You can still receive a vaccine if you have a minor cold. In the case of a more severe illness with a fever or any type of infection, wait until you get better before receiving this vaccine

This vaccine is given as an injection (shot) under the skin or into a muscle. You will receive this injection in a doctor's office or other clinic setting

Polio vaccine is recommended for all children. It is also recommended for adults in the following situations:
people who have never been vaccinated against polio
people who travel to areas where polio is common
people who handle polio virus in a laboratory or other setting
people who treat patients who have polio

Polio vaccine is given in a series of shots. Children should receive a total of 4 shots. The first shot is usually given when the child is 2 months old. The booster shots are then given at 4 months, 6 to 18 months, and then at 4 to 6 years of age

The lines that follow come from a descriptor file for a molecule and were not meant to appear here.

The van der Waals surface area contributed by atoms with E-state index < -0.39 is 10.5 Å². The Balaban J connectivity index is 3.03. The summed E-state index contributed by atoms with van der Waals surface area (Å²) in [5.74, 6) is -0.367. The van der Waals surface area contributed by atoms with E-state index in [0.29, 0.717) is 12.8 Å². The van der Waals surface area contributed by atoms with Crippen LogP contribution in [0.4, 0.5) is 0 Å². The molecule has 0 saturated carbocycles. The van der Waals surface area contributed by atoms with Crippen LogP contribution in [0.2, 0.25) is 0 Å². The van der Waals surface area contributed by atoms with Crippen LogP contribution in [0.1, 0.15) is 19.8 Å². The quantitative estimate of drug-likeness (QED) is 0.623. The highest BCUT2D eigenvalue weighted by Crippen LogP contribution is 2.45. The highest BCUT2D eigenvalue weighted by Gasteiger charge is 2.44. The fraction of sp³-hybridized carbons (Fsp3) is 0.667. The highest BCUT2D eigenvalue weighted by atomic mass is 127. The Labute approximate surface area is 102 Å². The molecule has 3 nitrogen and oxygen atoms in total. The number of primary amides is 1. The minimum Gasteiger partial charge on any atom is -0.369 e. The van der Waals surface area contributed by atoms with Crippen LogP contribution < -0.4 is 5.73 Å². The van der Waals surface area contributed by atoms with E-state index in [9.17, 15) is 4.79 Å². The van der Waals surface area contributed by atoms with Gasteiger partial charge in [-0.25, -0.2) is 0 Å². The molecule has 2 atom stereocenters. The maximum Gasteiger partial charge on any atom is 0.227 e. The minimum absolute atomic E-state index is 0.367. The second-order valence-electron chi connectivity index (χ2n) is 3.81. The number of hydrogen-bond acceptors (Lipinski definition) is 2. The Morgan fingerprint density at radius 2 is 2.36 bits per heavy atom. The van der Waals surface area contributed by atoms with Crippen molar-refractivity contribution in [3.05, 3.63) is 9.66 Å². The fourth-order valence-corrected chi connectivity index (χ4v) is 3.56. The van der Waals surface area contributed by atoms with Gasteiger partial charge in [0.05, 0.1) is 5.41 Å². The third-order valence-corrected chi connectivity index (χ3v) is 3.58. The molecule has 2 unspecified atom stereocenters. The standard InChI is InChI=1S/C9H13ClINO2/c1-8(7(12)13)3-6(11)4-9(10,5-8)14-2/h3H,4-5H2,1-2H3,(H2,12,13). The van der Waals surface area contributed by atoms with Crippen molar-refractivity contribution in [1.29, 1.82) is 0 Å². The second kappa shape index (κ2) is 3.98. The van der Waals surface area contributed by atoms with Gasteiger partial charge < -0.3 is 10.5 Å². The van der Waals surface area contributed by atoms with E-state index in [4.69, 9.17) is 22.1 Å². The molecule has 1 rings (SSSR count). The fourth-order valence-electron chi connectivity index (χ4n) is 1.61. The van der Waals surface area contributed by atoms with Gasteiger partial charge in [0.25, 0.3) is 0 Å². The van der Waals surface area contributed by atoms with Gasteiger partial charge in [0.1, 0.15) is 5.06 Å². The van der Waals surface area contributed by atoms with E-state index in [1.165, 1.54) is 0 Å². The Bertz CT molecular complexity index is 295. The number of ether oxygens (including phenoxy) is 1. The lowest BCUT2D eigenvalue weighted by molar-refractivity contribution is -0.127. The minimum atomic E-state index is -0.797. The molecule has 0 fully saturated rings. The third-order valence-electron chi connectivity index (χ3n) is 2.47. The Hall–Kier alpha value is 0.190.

Adults who have never been vaccinated against polio should receive a total of 3 shots. Booster shots should be given 1 to 2 months after the first shot, and then 6 to 12 months after the second shot

Adults who may have received prior polio vaccine(s) should receive 1 or 2 shots, no matter how long it has been since the first vaccination(s).
10-Your individual booster schedule may be different from these guidelines. Follow your doctor's instructions or the schedule recommended by the health department of the state you live in

Store under refrigeration 2°C to 8°C (35°F to 46°F); do not freeze. Protect from light

Pregnancy level

C

FDA pregnancy category C. It is not known whether this vaccine will harm an unborn baby. However, if you are at a high risk for infection with polio during pregnancy, your doctor should determine whether you need this vaccine.

Breast feeding warning

It is not known whether polio vaccine passes into breast milk or if it could harm a nursing baby. Tell your doctor if you are breast-feeding a baby.

Drug forms

Ipol